by Alice Goff, MS, LPC
To say that we’ve all had to make significant changes to our ways of life would be an understatement in light of the last seven months of COVID-19. Some of us embrace change and the possibilities to come. Some of us, however, struggle with change and the unknown. Most of us are comfortable with predictability within situations, people, places, and routines. During this pandemic, we’ve all been called to throw out our normal routines in order to keep our families and ourselves safe and well. We’ve been faced with uncertainty after uncertainty, with very little time for a heads up or mental preparedness. As most of us have noticed, our emotions or patience levels have been put to the test. Our ability to filter our words and responses has been compromised. Whether it’s something totally unexpected- like this pandemic- or a very predictable case of empty nest syndrome, adjusting to something new is sometimes easier said than done!
Clinically speaking, many of us are experiencing a disruption called Adjustment Disorder (AD)- defined in the literature as “the development of emotional or behavioral symptoms in response to an identifiable stressor(s) occurring within three months of the onset of the stressor(s).” There is typically a significant impairment in social, occupational, or other important areas of functioning. AD existed way before COVID-19, and the good news is that it typically resolves after the stressor resolves, or as we learn to handle the “new normal.” In the meantime, therapy, and sometimes medication, has been shown to be effective in dealing with AD.
As with most issues therapists address, there are varying degrees of severity and different types of adjustment. Sometimes it’s accompanied by depression, anxiety, conduct issues, or general emotional instability. Have you suffered from an inability to concentrate? Yep- that’s a symptom too! With the depressive type, thoughts of suicide are possible- so if you’ve had these thoughts as a result of a recent change, please seek help immediately!!! AD can be caused by many stressors: a job transfer; geographical move; graduation; divorce; an empty nest; illness; death; and yes, even pandemic! Everyone reacts differently- there’s no “normal” reaction to events which have impacted YOUR life! So it’s important to recognize these signs and symptoms, don’t panic, and seek help from a trusted professional. A general understanding and identifying that this is what you are going through can bring relief and healing. Talk therapy is the main treatment for adjustment disorders, offering emotional support and understanding of why the events are so significant to emotional and mental health. It also offers help with coping skills and establishing new routines.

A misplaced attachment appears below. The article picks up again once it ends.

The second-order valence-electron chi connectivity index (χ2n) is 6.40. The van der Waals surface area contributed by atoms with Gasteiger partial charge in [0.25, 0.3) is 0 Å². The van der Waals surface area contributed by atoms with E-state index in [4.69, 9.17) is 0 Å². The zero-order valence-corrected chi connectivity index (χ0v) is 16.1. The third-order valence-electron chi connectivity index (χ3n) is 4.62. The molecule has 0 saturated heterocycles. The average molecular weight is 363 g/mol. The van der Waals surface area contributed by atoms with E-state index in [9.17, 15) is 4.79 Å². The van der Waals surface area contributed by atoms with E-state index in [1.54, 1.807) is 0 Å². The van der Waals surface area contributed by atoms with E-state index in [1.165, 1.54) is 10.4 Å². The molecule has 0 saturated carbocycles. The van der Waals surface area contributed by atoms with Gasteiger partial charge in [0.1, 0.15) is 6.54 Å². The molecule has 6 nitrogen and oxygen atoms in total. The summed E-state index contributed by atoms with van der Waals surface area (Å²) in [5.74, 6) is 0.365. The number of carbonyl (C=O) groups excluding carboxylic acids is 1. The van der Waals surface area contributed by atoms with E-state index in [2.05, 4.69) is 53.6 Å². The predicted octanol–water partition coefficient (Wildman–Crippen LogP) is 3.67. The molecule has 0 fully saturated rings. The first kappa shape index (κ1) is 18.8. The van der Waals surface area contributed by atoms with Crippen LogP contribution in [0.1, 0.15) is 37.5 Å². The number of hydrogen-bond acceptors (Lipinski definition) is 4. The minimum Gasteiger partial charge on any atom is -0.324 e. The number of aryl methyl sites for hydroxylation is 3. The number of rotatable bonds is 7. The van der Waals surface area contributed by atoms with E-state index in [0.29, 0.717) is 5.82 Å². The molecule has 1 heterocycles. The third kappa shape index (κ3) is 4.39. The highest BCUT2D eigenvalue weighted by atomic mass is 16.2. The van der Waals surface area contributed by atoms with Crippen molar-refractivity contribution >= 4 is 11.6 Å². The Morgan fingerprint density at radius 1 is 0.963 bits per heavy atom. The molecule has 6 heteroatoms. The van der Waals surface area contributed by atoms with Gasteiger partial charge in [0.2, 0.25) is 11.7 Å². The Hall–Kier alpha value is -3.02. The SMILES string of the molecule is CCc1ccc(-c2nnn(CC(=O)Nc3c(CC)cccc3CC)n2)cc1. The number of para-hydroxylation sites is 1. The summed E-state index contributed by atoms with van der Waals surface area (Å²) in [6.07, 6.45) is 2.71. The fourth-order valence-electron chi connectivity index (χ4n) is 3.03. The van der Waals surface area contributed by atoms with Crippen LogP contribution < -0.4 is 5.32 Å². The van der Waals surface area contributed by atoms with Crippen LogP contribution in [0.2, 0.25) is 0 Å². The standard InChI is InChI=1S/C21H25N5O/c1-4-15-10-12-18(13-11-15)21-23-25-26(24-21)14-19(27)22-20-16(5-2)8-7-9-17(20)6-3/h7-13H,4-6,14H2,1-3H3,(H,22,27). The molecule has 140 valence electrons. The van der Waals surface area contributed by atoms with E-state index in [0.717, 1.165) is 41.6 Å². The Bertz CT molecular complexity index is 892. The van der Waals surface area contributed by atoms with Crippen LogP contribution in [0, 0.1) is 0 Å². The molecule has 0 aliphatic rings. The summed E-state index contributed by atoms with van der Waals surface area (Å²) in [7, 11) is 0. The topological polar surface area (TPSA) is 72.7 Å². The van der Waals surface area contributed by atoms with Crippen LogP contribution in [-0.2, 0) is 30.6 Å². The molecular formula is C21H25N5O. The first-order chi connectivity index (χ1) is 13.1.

Whatever you may be adjusting to at the moment, be encouraged that we all face changes- some expected and others unforeseen- and we may not respond well. We can try to handle it on our own, grit our teeth, fake it, and we may land on our feet. We may be irritable, unable to focus, and risk losing important relationships or even a job. The best and final option is to ask for help, to wave the white flag, and seek healthy resolutions for any out of character behavior. Change is inevitable. But with a little time and encouragement from a counselor, we can begin to grieve the worst of change, and celebrate the growth that it often brings into our lives.